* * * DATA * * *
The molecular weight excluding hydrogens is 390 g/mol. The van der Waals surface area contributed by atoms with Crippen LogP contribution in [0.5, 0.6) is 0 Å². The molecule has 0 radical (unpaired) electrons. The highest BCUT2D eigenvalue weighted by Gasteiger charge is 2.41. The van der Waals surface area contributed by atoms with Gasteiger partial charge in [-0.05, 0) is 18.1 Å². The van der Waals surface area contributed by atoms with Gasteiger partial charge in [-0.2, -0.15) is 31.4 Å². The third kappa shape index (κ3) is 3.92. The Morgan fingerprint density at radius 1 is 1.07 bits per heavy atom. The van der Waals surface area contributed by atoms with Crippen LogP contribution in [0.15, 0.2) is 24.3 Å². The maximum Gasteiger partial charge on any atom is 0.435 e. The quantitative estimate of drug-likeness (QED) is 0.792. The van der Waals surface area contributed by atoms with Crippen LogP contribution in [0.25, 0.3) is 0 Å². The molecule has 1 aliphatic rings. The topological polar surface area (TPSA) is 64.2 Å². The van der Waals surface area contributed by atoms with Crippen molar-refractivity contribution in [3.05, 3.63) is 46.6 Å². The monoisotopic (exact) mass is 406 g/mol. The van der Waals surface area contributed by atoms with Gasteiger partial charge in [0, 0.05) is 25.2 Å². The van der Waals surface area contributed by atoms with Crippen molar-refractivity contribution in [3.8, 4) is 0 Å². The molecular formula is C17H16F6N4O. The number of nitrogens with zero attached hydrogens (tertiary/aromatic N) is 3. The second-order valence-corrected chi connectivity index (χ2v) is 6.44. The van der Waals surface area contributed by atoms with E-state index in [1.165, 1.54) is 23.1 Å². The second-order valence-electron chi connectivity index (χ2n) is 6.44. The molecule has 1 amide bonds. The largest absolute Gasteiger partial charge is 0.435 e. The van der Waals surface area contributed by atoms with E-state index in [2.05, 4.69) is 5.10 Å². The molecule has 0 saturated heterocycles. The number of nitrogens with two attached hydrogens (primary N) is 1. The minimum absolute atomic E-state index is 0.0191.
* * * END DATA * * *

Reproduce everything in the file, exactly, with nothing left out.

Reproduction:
The molecular weight excluding hydrogens is 390 g/mol. The van der Waals surface area contributed by atoms with Crippen LogP contribution in [0.5, 0.6) is 0 Å². The molecule has 0 radical (unpaired) electrons. The highest BCUT2D eigenvalue weighted by Gasteiger charge is 2.41. The van der Waals surface area contributed by atoms with Gasteiger partial charge in [-0.05, 0) is 18.1 Å². The van der Waals surface area contributed by atoms with Gasteiger partial charge in [-0.2, -0.15) is 31.4 Å². The third kappa shape index (κ3) is 3.92. The Morgan fingerprint density at radius 1 is 1.07 bits per heavy atom. The van der Waals surface area contributed by atoms with Crippen LogP contribution in [0.15, 0.2) is 24.3 Å². The maximum Gasteiger partial charge on any atom is 0.435 e. The quantitative estimate of drug-likeness (QED) is 0.792. The van der Waals surface area contributed by atoms with Crippen LogP contribution in [0.25, 0.3) is 0 Å². The molecule has 1 aliphatic rings. The topological polar surface area (TPSA) is 64.2 Å². The van der Waals surface area contributed by atoms with Crippen molar-refractivity contribution in [3.05, 3.63) is 46.6 Å². The monoisotopic (exact) mass is 406 g/mol. The van der Waals surface area contributed by atoms with Gasteiger partial charge in [0, 0.05) is 25.2 Å². The van der Waals surface area contributed by atoms with Crippen molar-refractivity contribution in [3.8, 4) is 0 Å². The molecular formula is C17H16F6N4O. The number of nitrogens with zero attached hydrogens (tertiary/aromatic N) is 3. The second-order valence-corrected chi connectivity index (χ2v) is 6.44. The van der Waals surface area contributed by atoms with E-state index in [1.165, 1.54) is 23.1 Å². The second-order valence-electron chi connectivity index (χ2n) is 6.44. The molecule has 1 amide bonds. The largest absolute Gasteiger partial charge is 0.435 e. The van der Waals surface area contributed by atoms with E-state index in [2.05, 4.69) is 5.10 Å². The molecule has 0 saturated heterocycles. The number of nitrogens with two attached hydrogens (primary N) is 1. The minimum absolute atomic E-state index is 0.0191.